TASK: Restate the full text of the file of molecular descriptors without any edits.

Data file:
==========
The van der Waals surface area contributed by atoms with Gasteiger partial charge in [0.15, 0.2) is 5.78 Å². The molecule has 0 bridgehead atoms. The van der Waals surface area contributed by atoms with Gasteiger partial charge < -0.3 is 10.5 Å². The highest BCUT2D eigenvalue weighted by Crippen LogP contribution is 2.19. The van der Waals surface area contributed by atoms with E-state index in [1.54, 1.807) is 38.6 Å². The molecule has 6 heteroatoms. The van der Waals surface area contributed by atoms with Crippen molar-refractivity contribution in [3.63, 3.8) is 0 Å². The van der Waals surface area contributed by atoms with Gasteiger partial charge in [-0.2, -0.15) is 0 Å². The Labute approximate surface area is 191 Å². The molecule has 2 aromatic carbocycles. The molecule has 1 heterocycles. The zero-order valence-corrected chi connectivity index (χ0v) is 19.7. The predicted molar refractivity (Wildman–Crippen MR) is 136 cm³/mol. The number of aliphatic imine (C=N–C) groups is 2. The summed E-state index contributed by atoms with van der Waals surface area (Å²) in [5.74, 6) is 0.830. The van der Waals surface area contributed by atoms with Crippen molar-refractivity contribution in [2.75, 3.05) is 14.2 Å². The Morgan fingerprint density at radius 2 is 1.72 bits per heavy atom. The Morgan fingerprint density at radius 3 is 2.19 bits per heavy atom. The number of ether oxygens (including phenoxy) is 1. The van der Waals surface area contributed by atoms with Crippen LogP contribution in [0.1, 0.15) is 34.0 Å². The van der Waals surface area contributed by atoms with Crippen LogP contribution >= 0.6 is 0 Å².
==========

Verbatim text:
The van der Waals surface area contributed by atoms with Gasteiger partial charge in [0.15, 0.2) is 5.78 Å². The molecule has 0 bridgehead atoms. The van der Waals surface area contributed by atoms with Gasteiger partial charge < -0.3 is 10.5 Å². The highest BCUT2D eigenvalue weighted by Crippen LogP contribution is 2.19. The van der Waals surface area contributed by atoms with E-state index in [1.54, 1.807) is 38.6 Å². The molecule has 6 heteroatoms. The van der Waals surface area contributed by atoms with Crippen molar-refractivity contribution in [3.63, 3.8) is 0 Å². The van der Waals surface area contributed by atoms with Gasteiger partial charge in [-0.2, -0.15) is 0 Å². The Labute approximate surface area is 191 Å². The molecule has 2 aromatic carbocycles. The molecule has 1 heterocycles. The zero-order valence-corrected chi connectivity index (χ0v) is 19.7. The predicted molar refractivity (Wildman–Crippen MR) is 136 cm³/mol. The number of aliphatic imine (C=N–C) groups is 2. The summed E-state index contributed by atoms with van der Waals surface area (Å²) in [5.74, 6) is 0.830. The van der Waals surface area contributed by atoms with Crippen molar-refractivity contribution in [2.75, 3.05) is 14.2 Å². The Morgan fingerprint density at radius 2 is 1.72 bits per heavy atom. The Morgan fingerprint density at radius 3 is 2.19 bits per heavy atom. The number of ether oxygens (including phenoxy) is 1. The van der Waals surface area contributed by atoms with Crippen LogP contribution in [0.1, 0.15) is 34.0 Å². The van der Waals surface area contributed by atoms with Crippen LogP contribution >= 0.6 is 0 Å².